Dear P.S. 135 Families,
Here at P.S. 135, we take great pride in being a supportive school community where we encourage students, staff and families to celebrate and embrace differences. Next Tuesday, April 2nd, is World Autism Awareness Day (WAAD), which was adopted by the United Nations in 2007 to shine a bright light on autism in order for people to become informed and aware in order to increase acceptance.
In 2010, Autism Speaks started “Light it Up Blue”, which is a global initiative that kicks off Autism Awareness month every April and helps raise awareness about autism.
To acknowledge this special day and show our support, we are going to take part in the “Light it Up Blue” initiative by asking all students and staff to wear blue on Tuesday, April 2nd.
For more information and helpful resources on autism, you can visit www.autismspeaks.org. You can also check out great kid-friendly videos on YouTube such as “Amazing Things Happen”, “What’s Up With Nick?” and “Intro to Autism for Kids” and there is also Sesame Street’s “Meet Julia” for the younger children. Please see below for some helpful facts and myths about autism.
We look forward to seeing everyone wearing blue in support of autism awareness on Tuesday!
Did You Know….?
- Autism affects 1 in 59 children in the U.S. (1 in 37 boys/1 in 151 girls).
- Autism is not a disease, but a neurological condition which means the brain functions differently.
- Autism is a spectrum disorder. Each individual with autism is unique.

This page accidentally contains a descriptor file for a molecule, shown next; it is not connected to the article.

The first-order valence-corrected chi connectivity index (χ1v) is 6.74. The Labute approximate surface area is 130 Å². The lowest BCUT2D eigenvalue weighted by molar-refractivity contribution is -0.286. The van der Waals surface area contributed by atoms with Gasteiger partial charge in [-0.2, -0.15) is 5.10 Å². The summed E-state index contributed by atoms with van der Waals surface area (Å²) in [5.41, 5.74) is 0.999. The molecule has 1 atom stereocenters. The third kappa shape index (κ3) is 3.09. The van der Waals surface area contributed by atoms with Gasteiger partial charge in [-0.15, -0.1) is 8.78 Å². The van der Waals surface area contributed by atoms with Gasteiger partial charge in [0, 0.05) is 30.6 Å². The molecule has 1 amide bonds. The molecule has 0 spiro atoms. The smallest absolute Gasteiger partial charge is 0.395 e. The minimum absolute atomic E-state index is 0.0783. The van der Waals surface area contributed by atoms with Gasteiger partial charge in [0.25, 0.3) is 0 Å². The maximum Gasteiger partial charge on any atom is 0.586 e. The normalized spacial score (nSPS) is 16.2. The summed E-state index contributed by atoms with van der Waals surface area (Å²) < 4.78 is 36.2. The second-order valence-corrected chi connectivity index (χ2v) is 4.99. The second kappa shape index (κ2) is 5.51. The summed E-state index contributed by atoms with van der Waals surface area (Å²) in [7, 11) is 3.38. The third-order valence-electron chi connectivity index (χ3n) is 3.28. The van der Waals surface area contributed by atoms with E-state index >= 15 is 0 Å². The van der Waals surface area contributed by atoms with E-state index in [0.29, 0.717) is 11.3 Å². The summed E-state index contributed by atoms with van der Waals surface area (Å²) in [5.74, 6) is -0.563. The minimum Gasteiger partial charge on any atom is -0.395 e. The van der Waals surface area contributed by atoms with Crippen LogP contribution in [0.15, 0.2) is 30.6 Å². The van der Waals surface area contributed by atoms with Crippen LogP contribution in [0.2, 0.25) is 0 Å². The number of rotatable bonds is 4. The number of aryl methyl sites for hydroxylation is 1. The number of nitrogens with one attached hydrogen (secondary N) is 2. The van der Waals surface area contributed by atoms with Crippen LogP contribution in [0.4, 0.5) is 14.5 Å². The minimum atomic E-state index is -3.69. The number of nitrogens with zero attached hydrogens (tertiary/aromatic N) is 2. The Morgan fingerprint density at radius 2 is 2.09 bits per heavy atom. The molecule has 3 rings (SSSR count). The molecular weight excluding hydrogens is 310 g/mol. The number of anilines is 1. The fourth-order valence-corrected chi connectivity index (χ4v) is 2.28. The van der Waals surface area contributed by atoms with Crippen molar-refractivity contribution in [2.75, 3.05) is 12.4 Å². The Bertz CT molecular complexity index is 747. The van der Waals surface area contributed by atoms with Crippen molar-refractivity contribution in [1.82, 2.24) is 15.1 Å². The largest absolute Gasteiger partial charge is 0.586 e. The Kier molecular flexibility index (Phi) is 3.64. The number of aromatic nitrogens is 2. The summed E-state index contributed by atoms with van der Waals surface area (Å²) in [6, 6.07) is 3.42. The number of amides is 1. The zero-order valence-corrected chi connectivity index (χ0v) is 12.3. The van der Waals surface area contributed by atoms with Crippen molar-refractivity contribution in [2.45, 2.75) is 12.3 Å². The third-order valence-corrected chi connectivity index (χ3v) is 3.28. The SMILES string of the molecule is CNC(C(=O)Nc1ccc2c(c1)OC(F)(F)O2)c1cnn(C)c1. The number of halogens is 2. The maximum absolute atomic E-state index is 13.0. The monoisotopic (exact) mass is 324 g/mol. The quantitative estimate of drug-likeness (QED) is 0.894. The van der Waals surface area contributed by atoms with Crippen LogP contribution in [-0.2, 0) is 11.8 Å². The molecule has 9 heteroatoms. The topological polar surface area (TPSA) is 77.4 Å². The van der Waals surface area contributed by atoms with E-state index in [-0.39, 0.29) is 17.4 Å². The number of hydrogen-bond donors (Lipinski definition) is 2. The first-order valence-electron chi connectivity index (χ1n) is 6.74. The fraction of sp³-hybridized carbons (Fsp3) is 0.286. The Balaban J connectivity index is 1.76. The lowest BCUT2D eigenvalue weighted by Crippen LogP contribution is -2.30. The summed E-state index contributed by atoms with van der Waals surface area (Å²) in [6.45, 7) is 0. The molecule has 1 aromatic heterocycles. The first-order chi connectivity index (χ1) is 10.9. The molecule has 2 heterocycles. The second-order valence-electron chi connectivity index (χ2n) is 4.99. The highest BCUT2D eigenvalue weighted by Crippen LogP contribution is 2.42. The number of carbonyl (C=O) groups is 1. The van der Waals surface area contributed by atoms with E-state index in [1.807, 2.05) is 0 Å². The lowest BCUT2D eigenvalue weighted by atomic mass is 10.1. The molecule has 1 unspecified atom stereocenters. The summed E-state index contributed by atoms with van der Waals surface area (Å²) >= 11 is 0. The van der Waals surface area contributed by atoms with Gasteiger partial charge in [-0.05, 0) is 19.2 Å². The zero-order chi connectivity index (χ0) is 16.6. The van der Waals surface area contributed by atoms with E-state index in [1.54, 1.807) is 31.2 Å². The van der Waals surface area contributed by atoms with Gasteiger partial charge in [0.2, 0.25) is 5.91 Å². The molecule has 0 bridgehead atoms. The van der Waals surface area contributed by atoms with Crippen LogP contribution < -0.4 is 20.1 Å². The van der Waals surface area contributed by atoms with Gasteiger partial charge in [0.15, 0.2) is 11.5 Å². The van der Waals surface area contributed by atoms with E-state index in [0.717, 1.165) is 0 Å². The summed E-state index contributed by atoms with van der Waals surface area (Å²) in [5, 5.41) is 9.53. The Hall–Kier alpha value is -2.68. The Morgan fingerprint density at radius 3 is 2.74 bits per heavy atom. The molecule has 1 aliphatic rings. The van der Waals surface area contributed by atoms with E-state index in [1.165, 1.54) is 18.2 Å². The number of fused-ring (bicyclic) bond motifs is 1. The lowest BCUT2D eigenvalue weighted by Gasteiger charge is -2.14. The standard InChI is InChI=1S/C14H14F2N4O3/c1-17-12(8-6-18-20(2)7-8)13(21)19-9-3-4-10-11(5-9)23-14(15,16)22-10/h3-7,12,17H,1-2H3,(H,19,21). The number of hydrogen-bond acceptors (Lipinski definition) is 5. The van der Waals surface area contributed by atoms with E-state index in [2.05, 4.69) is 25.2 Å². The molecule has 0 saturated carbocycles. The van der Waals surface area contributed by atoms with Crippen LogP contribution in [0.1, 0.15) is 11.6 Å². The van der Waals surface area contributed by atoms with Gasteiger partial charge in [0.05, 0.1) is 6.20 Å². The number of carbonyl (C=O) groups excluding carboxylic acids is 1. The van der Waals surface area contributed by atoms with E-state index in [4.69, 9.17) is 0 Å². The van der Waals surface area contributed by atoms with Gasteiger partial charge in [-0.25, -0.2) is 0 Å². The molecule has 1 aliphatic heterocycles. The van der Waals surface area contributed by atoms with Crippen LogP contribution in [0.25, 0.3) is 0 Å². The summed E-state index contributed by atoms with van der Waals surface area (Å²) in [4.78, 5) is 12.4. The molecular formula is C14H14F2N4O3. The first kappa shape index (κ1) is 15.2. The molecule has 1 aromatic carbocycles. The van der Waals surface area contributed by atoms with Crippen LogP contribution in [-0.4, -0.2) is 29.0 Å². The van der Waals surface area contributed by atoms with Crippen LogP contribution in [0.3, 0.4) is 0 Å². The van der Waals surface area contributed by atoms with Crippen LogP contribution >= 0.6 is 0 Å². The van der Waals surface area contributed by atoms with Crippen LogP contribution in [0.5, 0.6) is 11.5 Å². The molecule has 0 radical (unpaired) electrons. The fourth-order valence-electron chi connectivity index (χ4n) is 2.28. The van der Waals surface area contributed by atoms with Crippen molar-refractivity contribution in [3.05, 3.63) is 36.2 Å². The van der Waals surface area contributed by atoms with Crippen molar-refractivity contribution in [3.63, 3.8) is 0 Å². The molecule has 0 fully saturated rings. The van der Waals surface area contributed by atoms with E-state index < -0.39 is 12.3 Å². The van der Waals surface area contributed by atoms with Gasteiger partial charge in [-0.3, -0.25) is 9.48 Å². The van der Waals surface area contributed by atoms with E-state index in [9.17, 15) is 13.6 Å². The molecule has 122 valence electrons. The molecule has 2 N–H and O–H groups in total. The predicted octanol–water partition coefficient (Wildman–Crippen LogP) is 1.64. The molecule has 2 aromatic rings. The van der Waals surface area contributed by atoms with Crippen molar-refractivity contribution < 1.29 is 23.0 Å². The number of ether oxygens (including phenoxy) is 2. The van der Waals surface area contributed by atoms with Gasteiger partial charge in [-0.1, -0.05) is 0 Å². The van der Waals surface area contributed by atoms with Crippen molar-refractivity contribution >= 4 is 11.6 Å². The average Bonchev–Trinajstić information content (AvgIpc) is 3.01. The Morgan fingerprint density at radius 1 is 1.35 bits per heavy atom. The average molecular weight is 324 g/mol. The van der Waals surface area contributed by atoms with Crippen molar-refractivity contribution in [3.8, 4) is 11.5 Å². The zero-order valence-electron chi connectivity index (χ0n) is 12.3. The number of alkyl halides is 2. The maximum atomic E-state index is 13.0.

- Children with autism can attend general education classes, special education, gifted or specialized programs. Each person with autism has different capabilities.
- Autism does not have a “look”, meaning you cannot tell someone has autism just by their physical appearance.
- Early detection and intervention is key! Through different types of therapy and services, people with autism work hard to learn to do the things that do not come easy to them and they often see great progress!
Myths and Truths About Autism Spectrum Disorder (ASD)
Myth: People with ASD want to be left alone and don’t want friends.
Truth: If someone has autism, they probably struggle with social skills, which may make it difficult to interact with peers. They might seem shy, unfriendly or socially awkward, but that’s just because he/she is unable to communicate their desire for friendships the same way you do.
Myth: People with ASD are intellectually disabled.
Truth: Often times, autism brings with it just as many exceptional abilities as limitations. Many people with autism have a normal to high IQ and some may excel at math, music or other areas.
Myth: People with ASD all have the same characteristics.
Truth: Autism is a spectrum disorder, meaning its characteristics vary significantly from person to person. Knowing one person with autism means just that—you know one person with autism. His or her capabilities and limitations are no indication of those of another person with ASD.
Myth: Children with ASD will “outgrow” it.
Truth: Autism stems from biological conditions that affect brain development and function and it is a lifelong condition.